Well, it is what it is. Just a revelation.
- 10Jan 7, '13 by missladyrnI have come to a real conclusion. I just don't like nursing. I kept telling myself that I just need to get through the first year, find a better job, get more experience. But here it is. I have 3 years of experience and have tried a few different areas and I still don't like it. In my entire life, I have never had a single job I did not enjoy until I became a nurse. I enjoyed waiting tables, working in a coffee shop, scooping ice cream, being a cashier at a supermarket. I have always enjoyed going to work, being productive, and doing my job. Nursing is terrible. The stress and workload is unmanageable. I dread going to work and count the minutes until I can leave. Now that I have a baby on the way, I know I need to get out. But alas, this revelation is to going to help me pay my bills so I am stuck for now. I need an exit strategy.
- 3Jan 7, '13 by jadelpn GuideAt this point in your life with a baby on the way, it may be time to re-think what type of nursing would be a better fit for you and your life. Home Health, hospice are just a couple I would add to the pp suggestions. You could always do some per diem every other weekend if you need more money. Per diem and it won't be so overwhelming when it is only a couple of days here and there, and the hours in an MD's office, clinic or some other type of non acute nursing certainly would not have the sense of urgency often present in acute care.
I would look at if it is nursing itself that you are not liking or if it is the type of nursing that is just not for you. Best of luck in your endevours!
- 16Jan 7, '13 by RNperdiemYou have discovered the trade-off.
The fun ice-cream-scooping jobs carried little responsibility and you were paid little for the work. But in the long run, lack of enough money to lead a comfortable life brings its own stess.
Nursing is high stress with a lot of responsibillity and a license required and is much better paid.
Which one matters more to you if you cannot have both?
- 0Jan 7, '13 by UnderooWhat about school nursing? You'd have less stress, more time to relax and catch up on paperwork, plus you'd have the same schedule as your child once he/she is school-aged. The money isn't as good, but if you love children and weigh your health and sanity over money, maybe it'd be a nice try. Good luck!
- 4Jan 7, '13 by Ginger80I honestly could have written this post myself. I wonder if the stress is all worth it. I have been a nurse for 3.5 years- 1 yr in LTC, and the rest a a very busy family practice. Both jobs have demanded unrealistic expectations of what 1 person can sanely and safely do. I am 12 weeks pregnant now and my priorities have shifted.
I don't know what will happen after I have the baby- I like the "idea" of nursing, but I find myself longing for something more. I've been thinking maybe palliative care is more rewarding.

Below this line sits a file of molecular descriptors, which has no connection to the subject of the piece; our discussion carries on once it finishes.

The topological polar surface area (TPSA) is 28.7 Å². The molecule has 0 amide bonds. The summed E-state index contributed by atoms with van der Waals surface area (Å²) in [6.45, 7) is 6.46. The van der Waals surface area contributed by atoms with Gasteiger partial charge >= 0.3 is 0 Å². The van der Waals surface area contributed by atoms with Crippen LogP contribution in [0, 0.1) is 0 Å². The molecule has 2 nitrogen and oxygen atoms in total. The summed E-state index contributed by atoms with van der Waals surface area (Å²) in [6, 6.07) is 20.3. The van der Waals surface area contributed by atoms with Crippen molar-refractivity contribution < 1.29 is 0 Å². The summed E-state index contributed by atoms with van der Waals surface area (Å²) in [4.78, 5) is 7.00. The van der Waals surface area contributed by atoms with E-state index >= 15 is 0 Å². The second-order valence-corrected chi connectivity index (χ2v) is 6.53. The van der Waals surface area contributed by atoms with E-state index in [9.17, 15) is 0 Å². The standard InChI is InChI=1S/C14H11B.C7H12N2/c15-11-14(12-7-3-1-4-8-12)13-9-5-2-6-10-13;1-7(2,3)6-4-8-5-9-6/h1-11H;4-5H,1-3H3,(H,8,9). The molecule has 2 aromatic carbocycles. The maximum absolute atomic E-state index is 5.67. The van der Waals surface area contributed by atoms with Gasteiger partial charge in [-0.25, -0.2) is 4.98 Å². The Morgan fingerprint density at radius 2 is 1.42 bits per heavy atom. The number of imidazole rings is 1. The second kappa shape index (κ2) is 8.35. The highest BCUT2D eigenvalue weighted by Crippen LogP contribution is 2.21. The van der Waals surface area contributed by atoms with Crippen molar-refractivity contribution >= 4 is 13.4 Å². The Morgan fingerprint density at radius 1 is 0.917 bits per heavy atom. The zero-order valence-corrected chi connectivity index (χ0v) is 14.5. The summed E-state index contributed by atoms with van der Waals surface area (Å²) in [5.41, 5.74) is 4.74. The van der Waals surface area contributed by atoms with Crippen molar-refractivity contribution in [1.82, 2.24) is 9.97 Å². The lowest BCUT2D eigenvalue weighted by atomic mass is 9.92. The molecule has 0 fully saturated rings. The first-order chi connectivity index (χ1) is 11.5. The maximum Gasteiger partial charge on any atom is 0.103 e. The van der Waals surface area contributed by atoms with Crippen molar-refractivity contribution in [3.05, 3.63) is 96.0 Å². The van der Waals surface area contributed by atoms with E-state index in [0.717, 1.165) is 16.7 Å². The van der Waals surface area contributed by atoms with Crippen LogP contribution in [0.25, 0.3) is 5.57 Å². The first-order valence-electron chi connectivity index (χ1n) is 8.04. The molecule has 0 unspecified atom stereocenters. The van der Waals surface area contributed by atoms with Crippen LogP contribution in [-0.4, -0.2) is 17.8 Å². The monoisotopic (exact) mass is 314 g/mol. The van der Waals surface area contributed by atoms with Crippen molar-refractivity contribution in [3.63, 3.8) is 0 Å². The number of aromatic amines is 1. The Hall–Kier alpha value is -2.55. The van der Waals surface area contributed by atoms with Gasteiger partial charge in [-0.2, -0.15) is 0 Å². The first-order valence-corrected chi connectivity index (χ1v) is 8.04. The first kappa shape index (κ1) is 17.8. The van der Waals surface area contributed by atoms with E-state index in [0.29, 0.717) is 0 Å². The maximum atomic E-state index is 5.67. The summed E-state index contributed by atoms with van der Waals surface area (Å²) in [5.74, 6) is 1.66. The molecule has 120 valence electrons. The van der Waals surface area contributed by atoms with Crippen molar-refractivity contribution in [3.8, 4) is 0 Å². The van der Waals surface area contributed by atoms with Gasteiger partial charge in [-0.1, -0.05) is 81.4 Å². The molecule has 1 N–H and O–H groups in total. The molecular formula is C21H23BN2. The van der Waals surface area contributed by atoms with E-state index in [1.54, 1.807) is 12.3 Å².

I definitely understand where you're coming from, you're not alone. I feel positive about the future, and I know we will figure it out.
Gotta do what's best for you!
- 4Jan 7, '13 by beekerI am also pregnant, and I completely agree with your post. I am so burnt out and just over it. I work nights on an Ortho Trauma floor and the combative patients and all the lifting is really killing me. I know I need to get out because they just work us til they wear us out then hire more. I am considering home health, but in my area it pays by appointment not hourly so I cant figure out how much of a pay cut I will actually be taking.
And in my area, there is no chance of getting a school nurse job without peds experience. I tried. I ahve also tried clinics and MD offices, they all want 2-5 years experience, but they pay less than what a new grad makes. High demands, low pay =welcome to the nursing glut.
- 4Jan 7, '13 by DoeRNOP I can related. I just finished a 7 day in a row stretch. Why? Because I'm going back to school for non nursing and I want to pay my tuition. It was hard and I'm beyond tired. But I went on autopilot and I kept saying in my head you are doing this to get out of this environment.
Sit down and really think about what you want to do with your life. It can be a different area of nursing or it can be away from nursing all together. If you want to stay in nursing get as many certifications as you can that will help you in the long run. If your employer offers tuition assistance utilize it. Or go back to school on your own. Even if you still have to work on the floor having a goal helps. Especially when you are actively reaching that goal.
People fail to forget there are jobs out there besides being a nurse. So do what is best for you.
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- 11Jan 8, '13 by TheCommuter, ASN, RN Senior ModeratorWell, there's a silver lining to your revelation. You came to this realization rather early in your nursing career instead of ignoring your gut feeling for 20+ years. The earlier, the better.
There are others out there who dislike nursing, but these nurses feel trapped because the mortgage, car payment, student loans, daycare bills, utilities, and other obligations are like the perpetual wolves pounding on the front door.
Now that you know you do not enjoy nursing, you can take steps to make a change. It's the smart person who tells herself the truth. I wish you the best of luck!